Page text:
"I hope that we can scale up isoniazid preventive therapy (IPT) in the Philippines," Acaba said. (READ: Philippines joins countries in committing to end global TB epidemic by 2030)
IPT therapy is shown to be highly effective in preventing latent tuberculous infection from progressing to active TB.
"There are many people exposed to TB in the Philippines and have latent TB. There is much that can be done before it develops to actual TB. The medicine is free. The government just needs to promote it more," Acaba said.
Miss South Africa 2018
Tamaryn Green was a third year medical student in Cape Town, South Africa, when she was infected with TB.
She started treatment immediately but did not tell her extended family or friends about her condition, fearing she would be treated differently and isolated by others.
In her second month of treatment, it became too much for her and she spoke to her professor who got her help from a specialist doctor. Her university was very supportive and offered her counselling. She contracted hepatitis as a secondary infection and felt ill every day for a month. She moved back home, changed her medication, and soon felt better until she was eventually cured.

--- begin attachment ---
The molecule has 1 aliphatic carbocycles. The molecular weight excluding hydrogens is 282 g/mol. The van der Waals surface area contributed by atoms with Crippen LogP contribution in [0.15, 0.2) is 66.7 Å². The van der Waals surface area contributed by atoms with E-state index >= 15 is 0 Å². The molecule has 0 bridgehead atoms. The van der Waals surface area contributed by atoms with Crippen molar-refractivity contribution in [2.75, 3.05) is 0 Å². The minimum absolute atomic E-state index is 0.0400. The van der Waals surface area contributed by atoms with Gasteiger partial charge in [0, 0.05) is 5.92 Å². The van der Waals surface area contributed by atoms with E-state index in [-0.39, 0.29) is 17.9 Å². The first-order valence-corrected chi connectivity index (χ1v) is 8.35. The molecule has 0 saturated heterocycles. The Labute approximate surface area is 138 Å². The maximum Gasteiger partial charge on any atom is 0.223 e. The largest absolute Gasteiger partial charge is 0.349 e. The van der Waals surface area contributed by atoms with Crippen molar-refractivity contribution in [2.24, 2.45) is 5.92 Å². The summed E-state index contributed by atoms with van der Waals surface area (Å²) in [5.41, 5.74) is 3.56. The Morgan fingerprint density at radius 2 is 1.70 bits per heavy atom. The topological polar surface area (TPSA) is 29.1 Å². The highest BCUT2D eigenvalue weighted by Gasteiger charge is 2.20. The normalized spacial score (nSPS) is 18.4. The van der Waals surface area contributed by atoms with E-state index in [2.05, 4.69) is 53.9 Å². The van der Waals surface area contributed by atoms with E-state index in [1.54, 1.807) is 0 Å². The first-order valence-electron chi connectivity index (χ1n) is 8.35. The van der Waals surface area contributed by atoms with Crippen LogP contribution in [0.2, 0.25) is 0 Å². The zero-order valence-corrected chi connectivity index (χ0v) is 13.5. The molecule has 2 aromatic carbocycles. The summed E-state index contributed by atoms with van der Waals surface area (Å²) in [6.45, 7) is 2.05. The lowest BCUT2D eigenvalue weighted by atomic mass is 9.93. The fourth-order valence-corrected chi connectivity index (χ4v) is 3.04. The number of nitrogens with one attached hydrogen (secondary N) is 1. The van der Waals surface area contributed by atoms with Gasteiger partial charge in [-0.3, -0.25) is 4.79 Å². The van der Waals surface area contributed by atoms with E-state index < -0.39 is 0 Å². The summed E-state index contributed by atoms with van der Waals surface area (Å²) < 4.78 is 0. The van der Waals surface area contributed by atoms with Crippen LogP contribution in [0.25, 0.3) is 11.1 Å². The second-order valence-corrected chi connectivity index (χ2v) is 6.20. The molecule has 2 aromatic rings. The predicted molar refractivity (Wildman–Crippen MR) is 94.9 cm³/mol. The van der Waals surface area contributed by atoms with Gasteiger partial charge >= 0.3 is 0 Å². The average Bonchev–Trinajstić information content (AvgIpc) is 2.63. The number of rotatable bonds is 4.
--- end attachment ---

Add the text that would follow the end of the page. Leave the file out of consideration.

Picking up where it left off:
She described the experience as "more traumatic than I ever allowed myself to admit. It not only affected me but also my immediate family and close friends."
Now, Green wants to use her stature and platform as a beauty queen to draw more attention to TB and get more people talking about it through her #BreakTheStigma campaign.
"TB is not spoken about enough. We need more attention drawn to the issue. Treatment is given but not enough counselling around the disease and importance of adherence is done. Access to health facilities are not always possible for many people. This prevents diagnosis, follow-up is often lost, and people never get their diagnosis and treatment," Green said.
"The stigma around TB makes disclosure to families and friends very difficult and often discourages patients attending clinics. There is a lot of shaming and blaming of patients around this disease."